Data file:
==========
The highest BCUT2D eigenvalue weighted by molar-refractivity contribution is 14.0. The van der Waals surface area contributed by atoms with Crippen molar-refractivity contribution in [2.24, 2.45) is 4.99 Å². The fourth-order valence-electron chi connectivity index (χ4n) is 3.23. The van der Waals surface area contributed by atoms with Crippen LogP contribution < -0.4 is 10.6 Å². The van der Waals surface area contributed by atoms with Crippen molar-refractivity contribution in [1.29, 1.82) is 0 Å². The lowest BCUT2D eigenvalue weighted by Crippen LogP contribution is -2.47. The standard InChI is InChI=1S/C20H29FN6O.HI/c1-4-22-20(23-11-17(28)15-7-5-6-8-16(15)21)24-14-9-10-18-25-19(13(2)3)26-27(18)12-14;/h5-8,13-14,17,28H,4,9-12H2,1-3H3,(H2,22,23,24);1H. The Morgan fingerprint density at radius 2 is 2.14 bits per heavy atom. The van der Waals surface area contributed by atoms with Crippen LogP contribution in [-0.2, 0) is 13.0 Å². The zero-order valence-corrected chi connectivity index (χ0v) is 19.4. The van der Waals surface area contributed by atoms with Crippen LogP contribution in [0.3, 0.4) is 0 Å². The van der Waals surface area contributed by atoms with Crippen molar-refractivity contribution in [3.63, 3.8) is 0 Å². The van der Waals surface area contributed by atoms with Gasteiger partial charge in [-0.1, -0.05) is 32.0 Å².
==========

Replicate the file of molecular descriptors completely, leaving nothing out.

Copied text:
The highest BCUT2D eigenvalue weighted by molar-refractivity contribution is 14.0. The van der Waals surface area contributed by atoms with Crippen molar-refractivity contribution in [2.24, 2.45) is 4.99 Å². The fourth-order valence-electron chi connectivity index (χ4n) is 3.23. The van der Waals surface area contributed by atoms with Crippen LogP contribution < -0.4 is 10.6 Å². The van der Waals surface area contributed by atoms with Crippen molar-refractivity contribution in [1.29, 1.82) is 0 Å². The lowest BCUT2D eigenvalue weighted by Crippen LogP contribution is -2.47. The standard InChI is InChI=1S/C20H29FN6O.HI/c1-4-22-20(23-11-17(28)15-7-5-6-8-16(15)21)24-14-9-10-18-25-19(13(2)3)26-27(18)12-14;/h5-8,13-14,17,28H,4,9-12H2,1-3H3,(H2,22,23,24);1H. The Morgan fingerprint density at radius 2 is 2.14 bits per heavy atom. The van der Waals surface area contributed by atoms with Crippen LogP contribution in [-0.2, 0) is 13.0 Å². The zero-order valence-corrected chi connectivity index (χ0v) is 19.4. The van der Waals surface area contributed by atoms with Crippen LogP contribution in [0.3, 0.4) is 0 Å². The van der Waals surface area contributed by atoms with Crippen molar-refractivity contribution in [3.63, 3.8) is 0 Å². The van der Waals surface area contributed by atoms with Gasteiger partial charge in [-0.1, -0.05) is 32.0 Å².